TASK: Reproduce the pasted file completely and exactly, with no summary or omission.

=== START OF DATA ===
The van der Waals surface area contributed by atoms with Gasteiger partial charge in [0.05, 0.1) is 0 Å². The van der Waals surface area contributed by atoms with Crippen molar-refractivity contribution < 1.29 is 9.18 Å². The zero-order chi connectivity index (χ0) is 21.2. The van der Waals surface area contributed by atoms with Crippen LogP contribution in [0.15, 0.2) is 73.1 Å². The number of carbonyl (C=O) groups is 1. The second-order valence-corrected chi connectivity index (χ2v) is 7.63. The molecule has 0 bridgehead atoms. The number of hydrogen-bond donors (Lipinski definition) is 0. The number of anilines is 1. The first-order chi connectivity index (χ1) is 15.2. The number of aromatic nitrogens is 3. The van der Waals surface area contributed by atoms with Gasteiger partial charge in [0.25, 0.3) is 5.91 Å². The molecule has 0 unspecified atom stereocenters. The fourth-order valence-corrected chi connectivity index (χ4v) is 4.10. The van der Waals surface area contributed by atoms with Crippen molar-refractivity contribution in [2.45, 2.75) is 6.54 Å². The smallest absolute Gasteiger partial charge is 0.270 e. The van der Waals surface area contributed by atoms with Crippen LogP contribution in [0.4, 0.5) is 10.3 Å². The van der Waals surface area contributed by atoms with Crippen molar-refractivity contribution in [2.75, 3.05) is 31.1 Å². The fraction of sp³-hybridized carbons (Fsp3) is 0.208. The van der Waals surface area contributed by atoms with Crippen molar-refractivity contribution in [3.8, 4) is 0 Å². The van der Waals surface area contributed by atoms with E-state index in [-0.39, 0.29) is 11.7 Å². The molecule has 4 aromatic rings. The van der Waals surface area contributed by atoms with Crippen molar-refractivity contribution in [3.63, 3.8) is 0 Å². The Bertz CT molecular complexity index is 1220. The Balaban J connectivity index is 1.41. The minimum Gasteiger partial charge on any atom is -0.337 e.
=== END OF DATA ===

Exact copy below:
The van der Waals surface area contributed by atoms with Gasteiger partial charge in [0.05, 0.1) is 0 Å². The van der Waals surface area contributed by atoms with Crippen molar-refractivity contribution < 1.29 is 9.18 Å². The zero-order chi connectivity index (χ0) is 21.2. The van der Waals surface area contributed by atoms with Crippen LogP contribution in [0.15, 0.2) is 73.1 Å². The number of carbonyl (C=O) groups is 1. The second-order valence-corrected chi connectivity index (χ2v) is 7.63. The molecule has 0 bridgehead atoms. The number of hydrogen-bond donors (Lipinski definition) is 0. The number of anilines is 1. The first-order chi connectivity index (χ1) is 15.2. The number of aromatic nitrogens is 3. The van der Waals surface area contributed by atoms with Gasteiger partial charge in [0.25, 0.3) is 5.91 Å². The molecule has 0 unspecified atom stereocenters. The fourth-order valence-corrected chi connectivity index (χ4v) is 4.10. The van der Waals surface area contributed by atoms with Crippen molar-refractivity contribution in [2.45, 2.75) is 6.54 Å². The smallest absolute Gasteiger partial charge is 0.270 e. The van der Waals surface area contributed by atoms with Crippen LogP contribution in [0.4, 0.5) is 10.3 Å². The van der Waals surface area contributed by atoms with Crippen molar-refractivity contribution in [2.75, 3.05) is 31.1 Å². The fraction of sp³-hybridized carbons (Fsp3) is 0.208. The van der Waals surface area contributed by atoms with Crippen molar-refractivity contribution in [3.8, 4) is 0 Å². The van der Waals surface area contributed by atoms with E-state index in [-0.39, 0.29) is 11.7 Å². The molecule has 4 aromatic rings. The van der Waals surface area contributed by atoms with Crippen molar-refractivity contribution in [3.63, 3.8) is 0 Å². The Bertz CT molecular complexity index is 1220. The Balaban J connectivity index is 1.41. The minimum Gasteiger partial charge on any atom is -0.337 e.